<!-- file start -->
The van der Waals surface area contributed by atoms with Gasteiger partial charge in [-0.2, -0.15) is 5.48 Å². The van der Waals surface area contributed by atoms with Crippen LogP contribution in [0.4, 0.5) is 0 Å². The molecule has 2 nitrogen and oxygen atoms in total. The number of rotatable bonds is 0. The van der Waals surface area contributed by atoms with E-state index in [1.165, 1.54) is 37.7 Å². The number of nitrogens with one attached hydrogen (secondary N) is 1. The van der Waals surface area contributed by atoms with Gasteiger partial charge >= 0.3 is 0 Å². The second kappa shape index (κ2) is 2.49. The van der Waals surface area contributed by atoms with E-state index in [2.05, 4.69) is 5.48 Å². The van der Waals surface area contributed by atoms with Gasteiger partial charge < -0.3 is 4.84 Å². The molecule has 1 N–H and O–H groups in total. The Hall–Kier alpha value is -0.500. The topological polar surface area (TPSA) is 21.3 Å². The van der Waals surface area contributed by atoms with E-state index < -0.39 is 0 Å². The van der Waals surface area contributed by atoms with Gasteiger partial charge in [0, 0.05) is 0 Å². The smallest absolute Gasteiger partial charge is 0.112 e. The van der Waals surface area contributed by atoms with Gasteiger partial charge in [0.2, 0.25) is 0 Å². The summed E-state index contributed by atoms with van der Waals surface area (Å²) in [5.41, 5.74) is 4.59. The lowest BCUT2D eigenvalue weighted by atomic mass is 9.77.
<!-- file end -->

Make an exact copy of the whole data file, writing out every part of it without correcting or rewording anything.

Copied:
The van der Waals surface area contributed by atoms with Gasteiger partial charge in [-0.2, -0.15) is 5.48 Å². The van der Waals surface area contributed by atoms with Crippen LogP contribution in [0.4, 0.5) is 0 Å². The molecule has 2 nitrogen and oxygen atoms in total. The number of rotatable bonds is 0. The van der Waals surface area contributed by atoms with E-state index in [1.165, 1.54) is 37.7 Å². The number of nitrogens with one attached hydrogen (secondary N) is 1. The van der Waals surface area contributed by atoms with Gasteiger partial charge >= 0.3 is 0 Å². The second kappa shape index (κ2) is 2.49. The van der Waals surface area contributed by atoms with E-state index in [2.05, 4.69) is 5.48 Å². The van der Waals surface area contributed by atoms with Gasteiger partial charge < -0.3 is 4.84 Å². The molecule has 1 N–H and O–H groups in total. The Hall–Kier alpha value is -0.500. The topological polar surface area (TPSA) is 21.3 Å². The van der Waals surface area contributed by atoms with E-state index < -0.39 is 0 Å². The van der Waals surface area contributed by atoms with Gasteiger partial charge in [0, 0.05) is 0 Å². The smallest absolute Gasteiger partial charge is 0.112 e. The van der Waals surface area contributed by atoms with Gasteiger partial charge in [0.2, 0.25) is 0 Å². The summed E-state index contributed by atoms with van der Waals surface area (Å²) in [5.41, 5.74) is 4.59. The lowest BCUT2D eigenvalue weighted by atomic mass is 9.77.